I remember well reading the script for Basic Instinct before it came out. I couldn’t wait because the director was Paul Verhoeven, who up until that time, could do no wrong. His previous SEVEN movies had all been excellent (Total Recall, RoboCop, Flesh+Blood, The 4th Man, Spetters, Soldier of Orange, and Keetje Tippel), and in fact, he had NEVER directed a bad film up to that point.
I was appalled at the script for Basic Instinct. It was the worst sort of doggerel imaginable. The humor was adolescent and sniggering, the plot was pretty much suspenseless, the characters uniformly unlikable, the psychology laughable. What scriptwriter Joe Eszterhas tried to pass off as byzantine intrigue was turgid soap opera gibberish. The character of Gus, Nick’s best friend and partner, was an utter cliche, tiresomely moralistic, and might as well have had a bullseye tattooed on him. Basically, Joe Eszterhas’ script was a complete piece of #*&%^ from start to finish. I groaned every 2 or 3 pages while I was reading it and when I finished, I threw it across the room. I would’ve used the script for toilet paper, but it was borrowed.
But something funny happened on the way to the red carpet premiere.
The casting director hit it out of the park, famously with Sharon Stone as Catherine Trammel, the suspense novelist suspected of being a serial killer. Michael Douglas too is fine as the dumbass white putz of privilege he so often seems to play. But what was really impressive is how deep the casting is, right down to the smallest character role. George Dzundza even manages to make the tut-tutting Gus almost likable, a small miracle.
The direction by Verhoeven as usual has a ton of energy, which isn’t much of a surprise, but I hadn’t remembered the camera moves being so elegant.
The cinematography by Verhoeven’s usual cinematographer, Jan De Bont, positively glows. It’s incredibly vivid — it’s pure candy, visually speaking.
The score is just as exceptional as you would expect from one of the best in the business, Jerry Goldsmith.
The special makeup effects are by Rob Bottin, the genius who did the makeup effects for John Carpenter’s The Thing and Silence of the Lambs.
Basically, this filmmaking dream team took a ghastly script by uberhack Joe Eszterhas and turned it into a halfway decent movie. Not great, mind you. But it’s fascinating to watch the filmmakers prop up this dead corpse of a script and make it come to fitful, zombified life.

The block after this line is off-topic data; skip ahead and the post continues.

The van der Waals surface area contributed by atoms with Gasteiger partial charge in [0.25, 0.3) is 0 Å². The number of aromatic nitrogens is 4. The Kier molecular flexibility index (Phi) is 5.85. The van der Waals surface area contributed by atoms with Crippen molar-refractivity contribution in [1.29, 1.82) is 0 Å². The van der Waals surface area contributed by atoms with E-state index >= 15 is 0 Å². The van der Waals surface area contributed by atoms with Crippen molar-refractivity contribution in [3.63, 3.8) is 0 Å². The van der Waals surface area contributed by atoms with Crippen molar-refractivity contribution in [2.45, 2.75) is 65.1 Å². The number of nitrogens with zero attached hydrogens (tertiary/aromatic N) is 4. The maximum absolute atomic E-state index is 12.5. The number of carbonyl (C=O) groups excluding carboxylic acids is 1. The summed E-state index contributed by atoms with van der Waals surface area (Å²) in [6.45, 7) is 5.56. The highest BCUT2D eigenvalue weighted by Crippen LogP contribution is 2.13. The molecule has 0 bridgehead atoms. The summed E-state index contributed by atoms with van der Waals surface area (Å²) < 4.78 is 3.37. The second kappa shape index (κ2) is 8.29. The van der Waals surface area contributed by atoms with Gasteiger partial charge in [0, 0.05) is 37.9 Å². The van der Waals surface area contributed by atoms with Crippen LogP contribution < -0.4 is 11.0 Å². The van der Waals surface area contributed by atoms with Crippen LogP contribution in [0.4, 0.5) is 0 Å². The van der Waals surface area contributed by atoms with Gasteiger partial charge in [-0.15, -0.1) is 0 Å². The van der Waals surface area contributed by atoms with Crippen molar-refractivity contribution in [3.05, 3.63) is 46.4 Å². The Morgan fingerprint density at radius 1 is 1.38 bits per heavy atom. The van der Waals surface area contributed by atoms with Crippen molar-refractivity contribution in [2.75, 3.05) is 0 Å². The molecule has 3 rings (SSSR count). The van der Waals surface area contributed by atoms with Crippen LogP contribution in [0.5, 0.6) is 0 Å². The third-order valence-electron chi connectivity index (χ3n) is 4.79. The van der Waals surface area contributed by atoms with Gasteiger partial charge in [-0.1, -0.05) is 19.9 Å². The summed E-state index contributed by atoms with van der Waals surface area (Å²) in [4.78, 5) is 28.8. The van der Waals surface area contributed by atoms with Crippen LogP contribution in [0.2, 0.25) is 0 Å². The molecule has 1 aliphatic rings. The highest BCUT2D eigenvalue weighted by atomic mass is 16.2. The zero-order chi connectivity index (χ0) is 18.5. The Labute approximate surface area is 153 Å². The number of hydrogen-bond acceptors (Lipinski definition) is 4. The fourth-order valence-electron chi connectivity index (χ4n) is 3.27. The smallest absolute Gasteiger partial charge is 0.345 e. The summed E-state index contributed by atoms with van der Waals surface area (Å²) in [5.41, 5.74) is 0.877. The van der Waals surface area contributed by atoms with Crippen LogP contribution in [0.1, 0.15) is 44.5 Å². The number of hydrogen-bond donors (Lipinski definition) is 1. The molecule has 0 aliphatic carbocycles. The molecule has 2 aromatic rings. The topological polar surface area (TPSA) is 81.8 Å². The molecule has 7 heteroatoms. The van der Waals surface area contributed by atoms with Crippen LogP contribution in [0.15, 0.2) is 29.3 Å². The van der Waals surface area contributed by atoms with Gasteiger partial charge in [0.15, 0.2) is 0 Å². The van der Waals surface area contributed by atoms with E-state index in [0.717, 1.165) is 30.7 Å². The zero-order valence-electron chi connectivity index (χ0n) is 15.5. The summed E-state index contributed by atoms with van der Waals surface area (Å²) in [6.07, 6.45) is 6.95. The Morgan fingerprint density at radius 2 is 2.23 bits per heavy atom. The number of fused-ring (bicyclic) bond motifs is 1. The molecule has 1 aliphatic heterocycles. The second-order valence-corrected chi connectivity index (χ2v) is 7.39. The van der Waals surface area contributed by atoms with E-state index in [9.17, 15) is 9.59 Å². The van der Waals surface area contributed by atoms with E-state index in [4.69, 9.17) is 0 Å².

The plot? In case you’ve been a hermit for the past 15 years, a rock star has been murdered, and novelist Catherine Trammel happened to be sleeping with the guy. Trigger happy cop Nick simultaneously investigates and has an affair with Trammel while his partner Gus makes disapproving noises. Bodies drop like flies and red herrings abound. Did she or didn’t she? Yawn. For those of you who like beaver shots, use the freeze frame function during the interrogation sequence and take a gander at Sharon Stone’s nearly hairless pussy. That should perk you up.
Which raises the question, is Basic Instinct’s reputation for cutting edge eroticism deserved? Well, I suppose it’s somewhat explicit by Hollywood standards, but the sex is more clinical than anything else. From the standpoint of the Nick character, it’s kind of pathetic. Michael Douglas comes off as an aging legend in his own mind, like a middle-aged guy with a receding hairline who wears black to hide his paunch and hangs out at dance clubs hoping to pick up teenagers. At least the so-called erotic content isn’t downright laughable, as it was in Paul Verhoeven’s farcical Showgirls, also written by the shameless Joe Eszterhas.
In the end, thanks to the efforts of an incredibly talented filmmaking team, Basic Instinct is better than it has any right to be, but it’s still fairly tedious. How ironic that this would-be erotic thriller will probably be what world class director Paul Verhoeven is best remembered for, in the United States at least.
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